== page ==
Fall Success Provides Great Fly Tying Materials

February 5, 2009 by  

Our Outdoors
Nick Simonson

A nice muskie caught while fishing at night

A nice muskie caught while fishing at night

Fall not only represents a time to return to the field, but also a time to restock fly tying and lure making materials for the winter. From partridge and grouse in the early season, to ducks, pheasants and deer as cold air sets in, the bounty of nature on the wing and hoof can help you land a number of finned species next spring.

The feathers of the Hungarian partridge, particularly the barred soft feathers of the chest and back, are popular soft-hackles for forming collars on wet and nymph flies. The Partridge and Yellow and a variety of similar soft hackles from England, dubbed “Spiders” get their attraction from the subtle undulations of the partridge hackle fibers. Sharptail grouse and ruffed grouse also have an abundance of soft hackle feathers that can be used for a change of pace in wet hackle patterns as well.

The most popular upland game bird in the upper Midwest is arguably the ringneck pheasant. The vibrant coloration of the male ringneck also makes it a well-liked bird among fly tyers as it is so versatile at the vise. The tail feather fibers are a standard in many nymph patterns, which imitate the underwater phase of a variety of insects. In fact the Pheasant Tail Nymph (PTN) is a basic pattern which is tied with just the tail fibers and a couple turns of peacock herl to imitate immature mayflies. The tail fibers can also be knotted to form leg imitations on many popular grasshopper flies. The variety of rump, chest and back feathers of the ringneck pheasant are great on soft hackles and can also be tied up to make some flashy streamers. Save the skin and tail of a ringneck for a productive winter at the vise.

Time in the blind or on the X can help you stock up on popular waterfowl feathers for fly tying as well. Mallards, a popular pursuit in the sloughs and on the lakes of the upper Midwest, provide a bevy of materials for fly tying. Mallard shoulders and flanks provide great feathers for streamers that are popular for salmon as well as a variety of nymphs and wet flies.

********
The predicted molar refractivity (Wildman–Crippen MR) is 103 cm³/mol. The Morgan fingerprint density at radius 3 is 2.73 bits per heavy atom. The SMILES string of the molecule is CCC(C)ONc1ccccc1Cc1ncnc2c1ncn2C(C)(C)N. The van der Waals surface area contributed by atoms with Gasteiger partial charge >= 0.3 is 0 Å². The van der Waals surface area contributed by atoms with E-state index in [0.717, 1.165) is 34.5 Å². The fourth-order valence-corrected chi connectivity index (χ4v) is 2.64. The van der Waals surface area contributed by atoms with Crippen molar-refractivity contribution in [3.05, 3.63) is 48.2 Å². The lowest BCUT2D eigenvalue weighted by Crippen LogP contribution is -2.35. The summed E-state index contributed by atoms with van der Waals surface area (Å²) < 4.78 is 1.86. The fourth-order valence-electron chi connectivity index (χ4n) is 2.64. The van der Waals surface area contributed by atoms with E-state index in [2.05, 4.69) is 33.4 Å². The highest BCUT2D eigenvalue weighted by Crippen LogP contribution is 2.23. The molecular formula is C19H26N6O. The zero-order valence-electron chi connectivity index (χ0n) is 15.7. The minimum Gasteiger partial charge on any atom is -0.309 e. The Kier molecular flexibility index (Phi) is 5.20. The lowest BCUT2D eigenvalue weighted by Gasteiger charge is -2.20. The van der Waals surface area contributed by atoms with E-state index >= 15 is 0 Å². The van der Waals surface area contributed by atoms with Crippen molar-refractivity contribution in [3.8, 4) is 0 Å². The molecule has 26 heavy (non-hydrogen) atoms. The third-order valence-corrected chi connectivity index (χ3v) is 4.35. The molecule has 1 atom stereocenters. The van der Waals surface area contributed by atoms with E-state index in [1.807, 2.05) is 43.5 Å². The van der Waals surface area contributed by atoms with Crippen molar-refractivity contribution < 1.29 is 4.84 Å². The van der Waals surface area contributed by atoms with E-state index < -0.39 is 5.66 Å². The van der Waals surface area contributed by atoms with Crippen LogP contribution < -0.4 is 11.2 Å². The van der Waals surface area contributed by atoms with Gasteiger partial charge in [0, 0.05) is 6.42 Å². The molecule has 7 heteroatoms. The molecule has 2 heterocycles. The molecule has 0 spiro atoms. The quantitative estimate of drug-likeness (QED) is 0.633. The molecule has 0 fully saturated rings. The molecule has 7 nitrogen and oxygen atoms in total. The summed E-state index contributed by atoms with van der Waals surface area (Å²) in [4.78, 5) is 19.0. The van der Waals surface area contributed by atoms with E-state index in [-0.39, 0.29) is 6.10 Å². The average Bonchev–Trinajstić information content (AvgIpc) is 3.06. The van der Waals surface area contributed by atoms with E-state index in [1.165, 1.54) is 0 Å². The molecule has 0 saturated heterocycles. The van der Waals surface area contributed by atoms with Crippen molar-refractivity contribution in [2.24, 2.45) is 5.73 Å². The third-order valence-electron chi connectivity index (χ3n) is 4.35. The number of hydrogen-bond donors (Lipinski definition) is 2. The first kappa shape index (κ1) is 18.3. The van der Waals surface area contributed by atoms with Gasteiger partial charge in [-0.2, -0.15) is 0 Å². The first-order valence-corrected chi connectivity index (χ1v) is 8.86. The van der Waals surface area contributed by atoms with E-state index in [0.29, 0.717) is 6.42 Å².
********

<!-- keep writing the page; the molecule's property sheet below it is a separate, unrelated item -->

A turkey tag also opens you up to a world of possibilities, as wild turkey quills are a staple for fly tying. Wing cases on nymphs and wings on wet flies, and the elongated wings of grasshopper imitations can be fashioned from the durable fibers of the wild turkey quills.

Big game, especially whitetail deer, provide a great source for both fly tying and lure making materials. The most popular deer material for both fly tying and standard lure dressing is the tail of the whitetail deer. In the natural colors of brown and white, or died in a variety of attractor colors such as red, yellow, chartreuse and purple, the bucktail fibers make a pulsating attraction when tied on to the collar of a standard jig or on a streamer hook.. Don’t forget to dress up the standard treble hooks on spoons and crankbaits with a little red bucktail as well.

The body hair of the whitetail deer is a very buoyant material, and should be saved for beetle patterns, as well as a number of high-riding trout flies for fast water. It can be died and spun into the bodies of popular bass bugs, such as frogs, mice and poppers. It also makes a great wing and doubles for elk hair in a pinch, for those Midwesterners who can’t make it to the Rockies or draw a once-in-a-lifetime tag.

These common game animals, along with the less common ones, like moose, bear, elk and antelope, provide a variety of materials to use in standard patterns, or to experiment with throughout the long winter. Save a patch of fur and feathers from each species you pursue to help fill your fly box this winter and dress those jigs and spinners for springtime walleye and pike, but only after enjoying a successful set of fall seasons…in our outdoors.


Comments

Tell us what you're thinking...
and oh, if you want a pic to show with your comment, go get a gravatar!





Human Verification: In order to verify that you are a human and not a spam bot, please enter the answer into the following box below based on the instructions contained in the graphic.


*